Texas Women Are First Program in History with 3 1:52 Butterfliers in One Season

Braden Keith
by Braden Keith 14

December 04th, 2021 News

2021 MINNESOTA INVITE

The women’s 200 fly on Saturday at the Minnesota Invite, which featured the defending NCAA Champion Olivia Carter from the University of Michigan, featured 4 of the top 6.

Between prelims and finals, Carter and a trio of Texas Longhorns established four of the top six times in the NCAA this season.

Top 10 in the NCAA, 2021-2022, Women’s 200 yard fly

  1. Olivia Carter, Michigan, Senior, Minnesota Invite – 1:51.62
  2. Alex Walsh, Sophomore, Virginia, Tennessee Invite – 1:51.83
  3. Emma Sticklen, Texas, Sophomore, Minnesota Invite – 1:52.47 (Prelims)
  4. Regan Smith, Freshman, Stanford, NC State Invite – 1:52.48
  5. Kelly Pash, Texas, Junior, Minnesota Invite – 1:52.69
  6. Olivia Bray, Texas, Sophomore, Minnesota Invite – 1:52.98 (Prelims)
  7. Ellen Walshe, Tennessee, Freshman, Tennessee Invite – 1:53.96
  8. Dakota Luther, Georgia, Senior, Georgia Tech Invite – 1:54.16
  9. Lillie Nordmann, Stanford, Freshman, NC State Invite – 1:54.43
  10. Kylee Alons, NC State, Senior, NC State Invite – 1:54.44

The Texas Longhorns, thanks to a 1:52.47 from Sticklen and 1:52.98 from Bray in prelims, now have three women who have been 1:52s-or-better this season.

It turns out, a training group of that depth is unique in NCAA history.

The official NCAA times database maintained by USA Swimming dates back to the 2007-2008 season. In that time, 32 swimmers from 12 different schools have been 1:52.99 in the 200 yard fly in NCAA competition.

Only two swimmers prior to that time period were under 1:53: Natalie Coughlin of Cal and Kaitlin Sandeno of USC. (Plus Elaine Breeden, who is already captured in the 31 above).

So that means 34 collegiate swimmers in history have been under 1:53 in the 200 fly.

School
# of 1:52s or Better
Stanford 5
Southern Cali 5
California 4
Georgia 4
Texas 4
Virginia 3
Louisville 2
Kentucky 2
Texas A&M 2
Michigan 1
Oregon St 1
Florida 1

The swimmer who has done it the most is Stanford’s Ella Eastin, who was under 1:53 18 times in her four seasons on the Farm.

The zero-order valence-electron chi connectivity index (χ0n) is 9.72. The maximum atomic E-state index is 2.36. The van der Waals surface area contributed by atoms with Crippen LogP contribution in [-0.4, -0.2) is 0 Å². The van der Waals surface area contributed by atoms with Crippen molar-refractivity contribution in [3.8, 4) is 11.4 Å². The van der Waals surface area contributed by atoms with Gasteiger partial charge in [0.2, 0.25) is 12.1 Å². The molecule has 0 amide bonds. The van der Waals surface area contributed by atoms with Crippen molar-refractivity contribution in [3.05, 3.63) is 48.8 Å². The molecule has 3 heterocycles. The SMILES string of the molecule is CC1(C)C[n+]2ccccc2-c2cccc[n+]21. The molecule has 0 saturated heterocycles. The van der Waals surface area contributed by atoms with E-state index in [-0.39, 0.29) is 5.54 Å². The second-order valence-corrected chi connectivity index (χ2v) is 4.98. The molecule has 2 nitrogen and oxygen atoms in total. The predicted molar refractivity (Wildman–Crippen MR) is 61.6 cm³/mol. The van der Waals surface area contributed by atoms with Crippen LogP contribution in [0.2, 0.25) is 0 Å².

But never before have three of those swimmers from the same team done so in the same season.

It’s almost hard to believe how far the Texas women have come in just a season-and-a-half. Heading into the 2020 NCAA Championships, which were ultimately canceled by the COVID-19 pandemic, the Texas women had just 5 individual swimming qualifiers for the NCAA Championships.

This year, they’ve got three qualifiers in the 200 fly alone, with still half-a-season remaining.

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JimCorbeau
9 months ago

Pash is just tough as nails, and Sticklen and Bray can give a master class on underwaters. 🤘

PsychoDad
9 months ago

There is so much positive vibe surrounding Texas women’s program. Recruting is at the top level as well as team chemistry. Coaching is the first class. I enjoyed waching them swim at MN. Toughness of Emma Striklen, feistiness of Pash, underwaters of Bray, grace of Pfeifer’s freestyle and incredible pace and technique of Elendt’s breaststroke. Texas will win NCAAs within next 3-4 years.

Reilly
9 months ago

As a side note, is Ella’s Eastin the best swimmer that never went to the Olympics? She was so dominant in the NCAA, but kept misfiring at trials (think she had the flu one year, then got COVID and retired if I remember correctly?).

Reilly
Reply to  Braden Keith
9 months ago

Ooh, yeah, I forgot about Hayley McGregory. Two greats that most people will never know about, quite sad.

PK Doesn't Like His Long Name
Reply to  Braden Keith
9 months ago

Assuming we’re excluding people who didn’t get to go due to the boycott, Mary Descenza has the best case on the female side imo, won a ton of NCAA titles and set a WR, which is still the American record. Kukors also set a WR but didn’t have the same level of success across a bunch of events.

On the male side, feels like the answer is one of the mid 2000s backstrokers who were shut out by the Piersol/Lochte/Grevers trifecta maybe? There were years where we had something like 11 or 12 of the top 25 in the world. Maybe Randall Bal?

LBSWIM
Reply to  PK Doesn't Like His Long Name
9 months ago

But Kukors actually made the 2012 team…

Swammer11
Reply to  Braden Keith
9 months ago

Maggie Bowen, many NCAA titles, world champion in 200 IM, American record holder, and many times 3rd place across 2 different Olympic trials. And a great person!

IMO
Reply to  Reilly
9 months ago

How about Michele Griglione for that unwanted honor?

Parker
9 months ago

I was thinking the same thing about Texas women’s remarkable turn around so far this season compared to last. Also, just in this event alone, all 3 sub 1:53 200 fly teammates are around through end of next season, & their 2 sophomores having 2 more seasons after completion of this current season. Amazing. An interesting sidebar to this, albeit non-NCAA related rankings for women in the sub 1:53 range for the 200 fly: it was in April 1981- so over an amazing 40 1/2 years ago, a then 16 yr old Mary T Meagher won US nationals by almost 5 seconds in the first ever sub 1:53 200 fly, going exactly 1:52.99.

Konner Scott
9 months ago

This is an incredibly niche statistic and I’m here for it.

Coach
9 months ago

I’m guessing Mitch Dalton learned a thing or two in his #ButterflyRevolution research.

SwimCoach
9 months ago

In history with what? 😅

SwimCoach
Reply to  SwimCoach
9 months ago

Thanks 😊

About Braden Keith

Braden Keith

Braden Keith is the Editor-in-Chief and a co-founder/co-owner of SwimSwam.com. He first got his feet wet by building The Swimmers' Circle beginning in January 2010, and now comes to SwimSwam to use that experience and help build a new leader in the sport of swimming. Aside from his life on the InterWet, …

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